Both of these sources provide design ideas, planting plans and lists of appropriate native plants based on the specifications of your yard, ie., sunny, shady, large, small, style (formal versus natural), and so forth. Local nurseries that carry native plants are listed on the websites. Appropriate irrigation supplies are also described. If you live in Santa Clara County, Valley Water is now offering rebates for residential single-family homes, multi-family developments, and commercial properties of $2 per square foot when lawn is replaced by native or drought tolerant plants with water conserving irrigation.
Go to: https://www.valleywater.org/saving-water/rebates-surveys/saving-water/rebates-surveys/landscape-rebates to learn more about the rebates. Rebates are up to $3,000 for residential and $50,000 for commercial or multi-family developments.
Understanding that our landscaping and gardens can and should serve as habitats is a paradigm shift that Living Classroom has been advocating for years. We can all be involved in restoring our local ecology. Living Classroom has been creating native habitat gardens on school campuses for ecology and ethnobotany lessons and the principles behind the plant selection and design of these school gardens apply to landscapes and gardens everywhere.
Landscaping no longer should be strictly ornamental; rather, think of our gardens as being beautiful and habitat creating. With path-breaking books, research studies and reports on this topic, it’s clear that there is great potential to restore our local ecology through a constellation of biodiverse and native gardens and landscaping within our urban and suburban communities.
School grounds are an important component to this ecological resilience movement as they comprise many acres scattered across our communities. Schools offer an amazing educational benefit for not only students, teachers and parents but also a broader neighborhood base that uses the school grounds on a regular basis.
However, residential front and back yards, commercial and industrial landscaping, public parks and other private landholdings can all be landscaped with habitat providing native plants. These spaces can also provide environmental health benefits such as urban carbon sequestration, capturing stormwater runoff, air quality improvement, and ecological resilience--all important components of green infrastructure in preparation for climate change.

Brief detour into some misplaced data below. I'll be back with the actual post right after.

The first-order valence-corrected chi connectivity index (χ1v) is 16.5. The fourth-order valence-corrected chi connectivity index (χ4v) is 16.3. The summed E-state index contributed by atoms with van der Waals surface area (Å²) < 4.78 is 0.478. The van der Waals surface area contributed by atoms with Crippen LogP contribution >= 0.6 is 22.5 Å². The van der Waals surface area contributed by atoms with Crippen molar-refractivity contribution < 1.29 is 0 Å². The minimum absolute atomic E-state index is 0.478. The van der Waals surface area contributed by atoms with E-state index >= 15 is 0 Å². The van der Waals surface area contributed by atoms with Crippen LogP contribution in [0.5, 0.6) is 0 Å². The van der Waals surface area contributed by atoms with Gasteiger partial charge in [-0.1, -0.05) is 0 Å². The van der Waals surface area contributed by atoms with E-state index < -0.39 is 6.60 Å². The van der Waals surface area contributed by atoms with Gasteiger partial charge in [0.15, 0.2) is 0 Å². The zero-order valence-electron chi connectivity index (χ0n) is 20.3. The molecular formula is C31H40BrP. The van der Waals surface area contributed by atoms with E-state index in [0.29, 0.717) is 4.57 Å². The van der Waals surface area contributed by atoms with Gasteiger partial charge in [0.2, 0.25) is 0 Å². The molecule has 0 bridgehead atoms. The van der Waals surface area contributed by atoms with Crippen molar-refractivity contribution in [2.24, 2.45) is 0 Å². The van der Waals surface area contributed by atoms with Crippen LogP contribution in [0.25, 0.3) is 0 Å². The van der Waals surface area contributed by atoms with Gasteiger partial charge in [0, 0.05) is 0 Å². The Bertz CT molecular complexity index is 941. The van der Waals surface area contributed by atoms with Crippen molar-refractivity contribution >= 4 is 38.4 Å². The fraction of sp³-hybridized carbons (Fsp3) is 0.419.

In his books, Douglas Tallamy (Bringing Nature Home, Nature’s Best Hope, and The Living Landscape: Designing for Beauty and Biodiversity in the Home Garden) presents overwhelming scientific evidence of the impact that native vegetation has on helping to increase the species diversity and populations of native wildlife. Planting mostly non-native trees, shrubs, perennial, annuals and groundcovers attracts only a small fraction of the wildlife as compared with native plant species. Large reductions in the insect populations, for example, impact the food chain many layers up the chain including songbirds. In order to save our songbird populations, we must ensure there are ample insects, including caterpillars, for them to feed to their young.
In Bringing Nature Home, Tallamy states that by simply replacing most home lawns, which comprise between 32-40 million acres of land across the country, would collectively restore habitat over more acres than our National Park System. As Tallamy states, we can create our own “Homegrown National Parks” by planting native plants in our yards.
Bonus Benefit: Water Conservation!
If boosting wildlife diversity and populations isn’t enough, native gardens also conserve water. Most Californians live in a Mediterranean climate, meaning that we have a very long stretch of six or more months of warm weather and no rain, then six or less months of cooler, rainier weather (except these last two years—we are now in a drought). Native plants adapted to this Mediterranean climate need very little water during the dry months of the year and, once established, a small fraction of water, as compared with lawns and most non-native plants. Some shade loving native plants require relatively more water as they are adapted to moist environments along creeks and the understory of trees. Native plants also adapt to the soil types in which they evolved, therefore chaparral and coastal sage scrub plants prefer “nutrient poor” soils as do desert plants which thrive in sandy soil.